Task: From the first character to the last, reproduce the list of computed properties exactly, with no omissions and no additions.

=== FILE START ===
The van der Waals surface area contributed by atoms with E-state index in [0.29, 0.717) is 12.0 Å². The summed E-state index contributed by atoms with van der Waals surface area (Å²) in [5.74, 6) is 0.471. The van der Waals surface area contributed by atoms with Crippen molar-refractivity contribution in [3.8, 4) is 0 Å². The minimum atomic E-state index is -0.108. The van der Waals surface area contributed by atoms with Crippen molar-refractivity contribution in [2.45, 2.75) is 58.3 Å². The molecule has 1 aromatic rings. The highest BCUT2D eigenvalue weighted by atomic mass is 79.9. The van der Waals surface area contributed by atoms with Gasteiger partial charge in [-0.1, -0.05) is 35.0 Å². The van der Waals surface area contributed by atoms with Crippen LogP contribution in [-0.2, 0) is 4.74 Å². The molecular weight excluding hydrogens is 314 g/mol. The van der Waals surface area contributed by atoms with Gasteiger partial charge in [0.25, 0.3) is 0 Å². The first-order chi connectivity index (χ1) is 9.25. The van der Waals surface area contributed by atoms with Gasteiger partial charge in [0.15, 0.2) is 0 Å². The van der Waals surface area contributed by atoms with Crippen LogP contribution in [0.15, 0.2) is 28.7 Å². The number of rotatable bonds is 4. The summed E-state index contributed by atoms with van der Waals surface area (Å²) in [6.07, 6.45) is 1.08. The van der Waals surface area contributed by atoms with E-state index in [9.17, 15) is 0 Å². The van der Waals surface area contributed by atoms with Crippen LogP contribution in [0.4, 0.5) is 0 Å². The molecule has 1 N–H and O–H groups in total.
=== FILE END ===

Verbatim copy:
The van der Waals surface area contributed by atoms with E-state index in [0.29, 0.717) is 12.0 Å². The summed E-state index contributed by atoms with van der Waals surface area (Å²) in [5.74, 6) is 0.471. The van der Waals surface area contributed by atoms with Crippen molar-refractivity contribution in [3.8, 4) is 0 Å². The minimum atomic E-state index is -0.108. The van der Waals surface area contributed by atoms with Crippen molar-refractivity contribution in [2.45, 2.75) is 58.3 Å². The molecule has 1 aromatic rings. The highest BCUT2D eigenvalue weighted by atomic mass is 79.9. The van der Waals surface area contributed by atoms with Gasteiger partial charge in [-0.1, -0.05) is 35.0 Å². The van der Waals surface area contributed by atoms with Crippen LogP contribution in [-0.2, 0) is 4.74 Å². The molecular weight excluding hydrogens is 314 g/mol. The van der Waals surface area contributed by atoms with Gasteiger partial charge in [0.25, 0.3) is 0 Å². The first-order chi connectivity index (χ1) is 9.25. The van der Waals surface area contributed by atoms with Gasteiger partial charge in [0.15, 0.2) is 0 Å². The van der Waals surface area contributed by atoms with Crippen LogP contribution in [0.15, 0.2) is 28.7 Å². The number of rotatable bonds is 4. The summed E-state index contributed by atoms with van der Waals surface area (Å²) in [6.07, 6.45) is 1.08. The van der Waals surface area contributed by atoms with E-state index in [9.17, 15) is 0 Å². The van der Waals surface area contributed by atoms with Crippen LogP contribution in [0.4, 0.5) is 0 Å². The molecule has 1 N–H and O–H groups in total.